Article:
Article

PHACES (Photographs of Academic Clinicians and Their Educational Status): A Tool to Improve Delivery of Family-Centered Care

Department of Pediatrics, Johns Hopkins University School of Medicine, Baltimore, Md, USA.
Academic pediatrics (Impact Factor: 2.01). 03/2010; 10(2):138-45. DOI: 10.1016/j.acap.2009.12.006
Source: PubMed

ABSTRACT

The aim of this study was to determine if an information sheet containing photographs and explanations of the training level of medical providers could enhance a parent's ability to identify their child's providers and whether this would impact parental attitudes toward trainee involvement and patient satisfaction.
This was a prospective, mixed methods study of parent-child dyads admitted to an academic general pediatric inpatient service. The intervention group received a photo information sheet (Photographs of Academic Clinicians and Their Educational Status [PHACES] tool) consisting of passport-sized photos of the medical team along with information regarding their training. Parents were asked to name their child's providers, were surveyed about their attitudes toward trainees, participated in a brief, semistructured interview and completed the patient satisfaction questionnaire (ABIM-PSQ).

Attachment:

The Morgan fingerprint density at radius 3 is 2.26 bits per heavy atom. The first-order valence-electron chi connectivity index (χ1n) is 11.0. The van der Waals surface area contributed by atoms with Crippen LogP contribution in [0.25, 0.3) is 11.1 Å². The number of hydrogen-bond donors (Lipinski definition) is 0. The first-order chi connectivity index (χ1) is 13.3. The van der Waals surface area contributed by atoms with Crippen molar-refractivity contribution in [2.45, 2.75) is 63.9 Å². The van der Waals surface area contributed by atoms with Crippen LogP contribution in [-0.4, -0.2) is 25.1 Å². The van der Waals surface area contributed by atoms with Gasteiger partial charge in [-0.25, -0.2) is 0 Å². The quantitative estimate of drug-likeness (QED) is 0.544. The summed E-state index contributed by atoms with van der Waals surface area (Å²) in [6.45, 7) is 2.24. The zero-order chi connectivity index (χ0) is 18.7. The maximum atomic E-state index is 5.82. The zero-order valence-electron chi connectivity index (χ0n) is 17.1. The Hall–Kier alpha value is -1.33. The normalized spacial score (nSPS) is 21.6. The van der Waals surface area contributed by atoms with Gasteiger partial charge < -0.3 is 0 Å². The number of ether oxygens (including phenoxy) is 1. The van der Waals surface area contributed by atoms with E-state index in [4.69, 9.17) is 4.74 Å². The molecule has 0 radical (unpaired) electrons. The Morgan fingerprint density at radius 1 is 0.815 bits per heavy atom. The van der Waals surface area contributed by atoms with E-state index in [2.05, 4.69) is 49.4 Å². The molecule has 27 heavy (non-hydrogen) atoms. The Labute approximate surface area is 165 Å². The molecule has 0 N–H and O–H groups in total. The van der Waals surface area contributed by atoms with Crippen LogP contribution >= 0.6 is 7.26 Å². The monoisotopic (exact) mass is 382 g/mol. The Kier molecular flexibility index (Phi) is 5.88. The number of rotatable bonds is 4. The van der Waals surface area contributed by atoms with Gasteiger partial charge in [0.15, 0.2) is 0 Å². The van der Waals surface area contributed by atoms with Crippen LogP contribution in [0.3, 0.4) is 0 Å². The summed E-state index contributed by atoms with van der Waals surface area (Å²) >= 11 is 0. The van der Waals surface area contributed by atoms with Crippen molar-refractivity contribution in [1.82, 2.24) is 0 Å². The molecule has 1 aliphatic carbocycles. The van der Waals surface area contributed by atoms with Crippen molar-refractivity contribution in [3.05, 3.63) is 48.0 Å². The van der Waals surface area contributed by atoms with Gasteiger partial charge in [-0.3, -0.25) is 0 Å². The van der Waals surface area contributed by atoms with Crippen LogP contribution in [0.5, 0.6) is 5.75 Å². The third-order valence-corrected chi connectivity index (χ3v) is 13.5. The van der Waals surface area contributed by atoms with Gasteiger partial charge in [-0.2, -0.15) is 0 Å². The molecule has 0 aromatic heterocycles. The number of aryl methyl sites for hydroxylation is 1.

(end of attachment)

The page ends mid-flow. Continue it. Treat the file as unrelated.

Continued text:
Comparing intervention with control parents, 40 of 49 (82%) versus 19 of 51 (37%) were able to name at least one provider (adjusted odds ratio 8.0; P < .01). Parents who received the intervention were more likely to correctly match the face with the name of the medical student (67% vs 14%; P < .01) and attending (80% vs 24%; P < .01). Parents who received the intervention were more likely to report acceptance of the involvement of medical students and house staff as well as an improved understanding of their roles. Parents who received the intervention scored higher on the ABIM-PSQ (mean 48.3 vs 45.4; P = .008).
An information sheet containing the photographs of health care providers along with an explanation of their training improves recognition of the health care team members, improves acceptance of trainee involvement, and improves satisfaction with care delivered by physicians in training.

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